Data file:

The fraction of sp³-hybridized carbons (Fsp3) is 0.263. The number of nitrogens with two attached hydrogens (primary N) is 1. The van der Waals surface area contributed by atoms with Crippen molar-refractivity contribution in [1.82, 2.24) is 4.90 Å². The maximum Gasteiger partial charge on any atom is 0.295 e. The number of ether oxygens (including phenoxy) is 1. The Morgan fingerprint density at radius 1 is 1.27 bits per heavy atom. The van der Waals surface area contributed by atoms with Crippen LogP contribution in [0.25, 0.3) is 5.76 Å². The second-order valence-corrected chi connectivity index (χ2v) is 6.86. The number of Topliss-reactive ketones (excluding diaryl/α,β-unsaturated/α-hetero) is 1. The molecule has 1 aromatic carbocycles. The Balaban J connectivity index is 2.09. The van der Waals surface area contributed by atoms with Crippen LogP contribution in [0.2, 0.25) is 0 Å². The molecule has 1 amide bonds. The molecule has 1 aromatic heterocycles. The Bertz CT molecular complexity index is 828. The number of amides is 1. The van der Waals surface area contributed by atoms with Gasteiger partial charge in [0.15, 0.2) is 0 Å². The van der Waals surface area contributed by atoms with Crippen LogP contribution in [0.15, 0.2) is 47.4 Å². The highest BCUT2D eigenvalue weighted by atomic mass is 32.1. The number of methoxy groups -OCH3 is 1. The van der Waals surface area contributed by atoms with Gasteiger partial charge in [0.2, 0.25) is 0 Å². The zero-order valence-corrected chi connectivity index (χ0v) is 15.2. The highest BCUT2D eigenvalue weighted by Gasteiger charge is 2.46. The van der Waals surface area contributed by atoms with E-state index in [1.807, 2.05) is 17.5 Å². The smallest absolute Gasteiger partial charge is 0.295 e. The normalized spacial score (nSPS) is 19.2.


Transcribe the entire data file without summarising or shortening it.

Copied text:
The fraction of sp³-hybridized carbons (Fsp3) is 0.263. The number of nitrogens with two attached hydrogens (primary N) is 1. The van der Waals surface area contributed by atoms with Crippen molar-refractivity contribution in [1.82, 2.24) is 4.90 Å². The maximum Gasteiger partial charge on any atom is 0.295 e. The number of ether oxygens (including phenoxy) is 1. The Morgan fingerprint density at radius 1 is 1.27 bits per heavy atom. The van der Waals surface area contributed by atoms with Crippen LogP contribution in [0.25, 0.3) is 5.76 Å². The second-order valence-corrected chi connectivity index (χ2v) is 6.86. The number of Topliss-reactive ketones (excluding diaryl/α,β-unsaturated/α-hetero) is 1. The molecule has 1 aromatic carbocycles. The Balaban J connectivity index is 2.09. The van der Waals surface area contributed by atoms with Crippen LogP contribution in [0.2, 0.25) is 0 Å². The molecule has 1 amide bonds. The molecule has 1 aromatic heterocycles. The Bertz CT molecular complexity index is 828. The number of amides is 1. The van der Waals surface area contributed by atoms with Gasteiger partial charge in [0.15, 0.2) is 0 Å². The van der Waals surface area contributed by atoms with Crippen LogP contribution in [0.15, 0.2) is 47.4 Å². The highest BCUT2D eigenvalue weighted by atomic mass is 32.1. The number of methoxy groups -OCH3 is 1. The van der Waals surface area contributed by atoms with Gasteiger partial charge in [0.2, 0.25) is 0 Å². The zero-order valence-corrected chi connectivity index (χ0v) is 15.2. The highest BCUT2D eigenvalue weighted by Gasteiger charge is 2.46. The van der Waals surface area contributed by atoms with E-state index in [1.807, 2.05) is 17.5 Å². The smallest absolute Gasteiger partial charge is 0.295 e. The normalized spacial score (nSPS) is 19.2.